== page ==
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Peep into my toolbox 1: screen

5 Januar 2011 1,625 views 3 Comments

I’m a researcher in music information retrieval, and I will tell you about the software tools I use, hoping that you will be able to read about some you might not have heard of. None of the tools I use are perfect, and there are always other ways of doing things. So don’t get angry at me if you disagree, maybe you could even let me know, so that I can discover your better way of doing things! Also, this is not a tutorial.

After all that disclaiming, let’s get to today’s tool: screen. It is a terminal window management tool which comes with most (all?) Unix systems, including Linux and Mac OSX. This may seem an unlikely choice for the first tool I’m telling you about, but it has radically changed the way I run experiments. To me, it’s most useful when connecting to a remote server via ssh. Many research labs have big processing machines for researchers to execute number crunching tasks on, and screen makes this very much easier by creating an virtual “screen” within your terminal window. This virtual screen acts as if it were an actual screen connected to the remote server, so when you lose your connection to the remote server — nothing happens. The virtual screen will still be a virtual screen at the remote server, waiting for you to log back in and look at it. To see why this is useful consider the following scenarios:

  • Bad connection: you sit at home working on your university’s server using a Matlab interactive session because you can’t afford to have Matlab on your local computer. You’re trying out new stuff. Then the network fails (probably you use Virgin). Your current session is lost, and even if you’d saved everything, it’s a pain to restart Matlab, maybe set the path, re-calculate … well, you know. Had you been working in a virtual screen, then you’d only have had to ssh to the server again and do screen -r, and you were back exactly where you left off. Phew.
  • Extensive number crunching: this time you want to lose the connection because you fancy having a coffee at Starbucks and need to take your laptop (of course!). But you’ve just started a Python experiment on the remote machine, which will take another 10 hours to finish. Easy if you’re using screen. You just use the key combination Ctrl-a, then d to tell the virtual screen you don’t want to see it any more. And you’re done. Unplug. Next time you’ll find the screen waiting for you, and you can resume work where you’ve left off.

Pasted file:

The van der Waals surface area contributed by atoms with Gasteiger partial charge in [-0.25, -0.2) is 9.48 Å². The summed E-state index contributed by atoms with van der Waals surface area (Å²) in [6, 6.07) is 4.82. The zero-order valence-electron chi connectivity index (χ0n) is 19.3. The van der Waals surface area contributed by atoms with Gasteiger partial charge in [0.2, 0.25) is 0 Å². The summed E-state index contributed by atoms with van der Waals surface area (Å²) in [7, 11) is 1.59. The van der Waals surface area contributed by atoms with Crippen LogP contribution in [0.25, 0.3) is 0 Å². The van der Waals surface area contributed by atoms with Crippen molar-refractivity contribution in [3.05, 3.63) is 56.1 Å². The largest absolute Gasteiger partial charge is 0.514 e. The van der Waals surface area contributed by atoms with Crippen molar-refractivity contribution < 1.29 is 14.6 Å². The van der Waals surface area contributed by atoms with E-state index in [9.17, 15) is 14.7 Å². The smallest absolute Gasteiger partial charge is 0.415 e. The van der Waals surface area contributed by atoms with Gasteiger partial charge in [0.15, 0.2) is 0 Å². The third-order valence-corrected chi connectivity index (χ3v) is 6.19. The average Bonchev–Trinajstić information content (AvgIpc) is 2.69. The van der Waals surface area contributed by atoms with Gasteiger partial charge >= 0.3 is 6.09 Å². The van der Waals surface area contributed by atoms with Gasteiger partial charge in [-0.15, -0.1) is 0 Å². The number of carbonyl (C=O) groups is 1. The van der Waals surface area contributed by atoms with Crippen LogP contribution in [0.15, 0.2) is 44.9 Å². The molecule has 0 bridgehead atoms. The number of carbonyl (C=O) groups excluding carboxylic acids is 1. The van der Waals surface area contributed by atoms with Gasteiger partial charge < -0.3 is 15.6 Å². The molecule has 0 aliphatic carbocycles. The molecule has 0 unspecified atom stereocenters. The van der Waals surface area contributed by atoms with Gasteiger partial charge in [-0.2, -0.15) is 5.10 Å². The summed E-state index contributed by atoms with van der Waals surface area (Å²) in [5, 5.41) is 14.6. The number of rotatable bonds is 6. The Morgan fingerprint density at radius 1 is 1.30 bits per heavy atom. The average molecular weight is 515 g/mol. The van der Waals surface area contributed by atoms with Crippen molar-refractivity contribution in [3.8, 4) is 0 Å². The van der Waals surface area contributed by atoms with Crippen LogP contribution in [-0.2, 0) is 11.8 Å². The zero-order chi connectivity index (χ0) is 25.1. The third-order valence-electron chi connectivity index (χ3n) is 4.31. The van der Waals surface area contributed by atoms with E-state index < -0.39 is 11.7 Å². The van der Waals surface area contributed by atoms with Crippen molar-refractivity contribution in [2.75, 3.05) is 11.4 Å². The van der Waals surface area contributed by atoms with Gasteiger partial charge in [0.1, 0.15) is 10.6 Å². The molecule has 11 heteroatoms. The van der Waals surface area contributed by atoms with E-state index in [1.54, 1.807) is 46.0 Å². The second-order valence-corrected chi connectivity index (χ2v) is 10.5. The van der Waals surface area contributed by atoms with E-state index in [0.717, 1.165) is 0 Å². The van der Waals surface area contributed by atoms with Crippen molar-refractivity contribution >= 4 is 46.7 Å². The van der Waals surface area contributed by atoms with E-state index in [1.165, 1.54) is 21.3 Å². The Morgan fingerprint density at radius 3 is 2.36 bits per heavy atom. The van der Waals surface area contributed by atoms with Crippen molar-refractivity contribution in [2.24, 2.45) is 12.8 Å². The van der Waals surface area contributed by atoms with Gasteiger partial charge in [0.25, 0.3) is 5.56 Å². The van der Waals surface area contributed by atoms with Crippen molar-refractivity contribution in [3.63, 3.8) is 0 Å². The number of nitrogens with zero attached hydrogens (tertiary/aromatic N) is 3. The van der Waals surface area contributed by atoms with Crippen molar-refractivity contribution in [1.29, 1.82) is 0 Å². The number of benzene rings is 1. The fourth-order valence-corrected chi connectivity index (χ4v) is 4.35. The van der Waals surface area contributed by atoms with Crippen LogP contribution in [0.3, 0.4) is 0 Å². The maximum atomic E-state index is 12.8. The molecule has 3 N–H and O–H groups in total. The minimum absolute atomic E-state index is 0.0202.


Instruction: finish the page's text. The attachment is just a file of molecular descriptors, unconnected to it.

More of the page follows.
These are only two almost trivial examples, but they are the reason why screen is so useful to me. You can do much more elaborate stuff, for example open several windows in one virtual screen, or even several virtual screens. All in all: fabulous. To learn how to use it, refer to the manual page or simply the Wikipedia entry.

Edit: I found a very useful way of customising screen here. Essentially, by adding this line

caption always "%{= kw}%-w%{= BW}%n %t%{-}%+w %-= @%H - %LD %d %LM - %c"

to the “.screenrc” file (you might have to create the file first) in your home directory you can add a nice tab bar at the bottom of the screen window, showing you the names of all windows, as in the screenshot.
tab bar in screen

3 Comments »

  • Ben said:

    I love love love screen. I basically run all of my batch processing in screen instances. There’s another scenario I use it in: starting a process while physically at a machine, then checking up on it via an ssh remote connection some time later. This is similar situation to the second one you mention, just with two machines, one of which is actually running the screen instance. I tend to do this on a very regular basis since the building at Goldsmiths closes at 9pm, though I tend to work well past that time.

  • Matthias said:

    Now that you mention it, I do check back from a different machine sometimes. It gets kind of crazy if you log in from a smartphone, as I know Yves does :)

    I also use several windows to handily run several processes on different CPUs — though maybe that could be done more efficiently using background processing and logs … something I’m not yet very good at, but getting there.

  • Ben said:

    Well this isn’t a generic job manager, but I find it very useful for running lots of python processes, especially when they need to talk to each other: http://celeryproject.org/ , you might find it helpful, depending on how pythonic your existence is.

    right, back to screen love…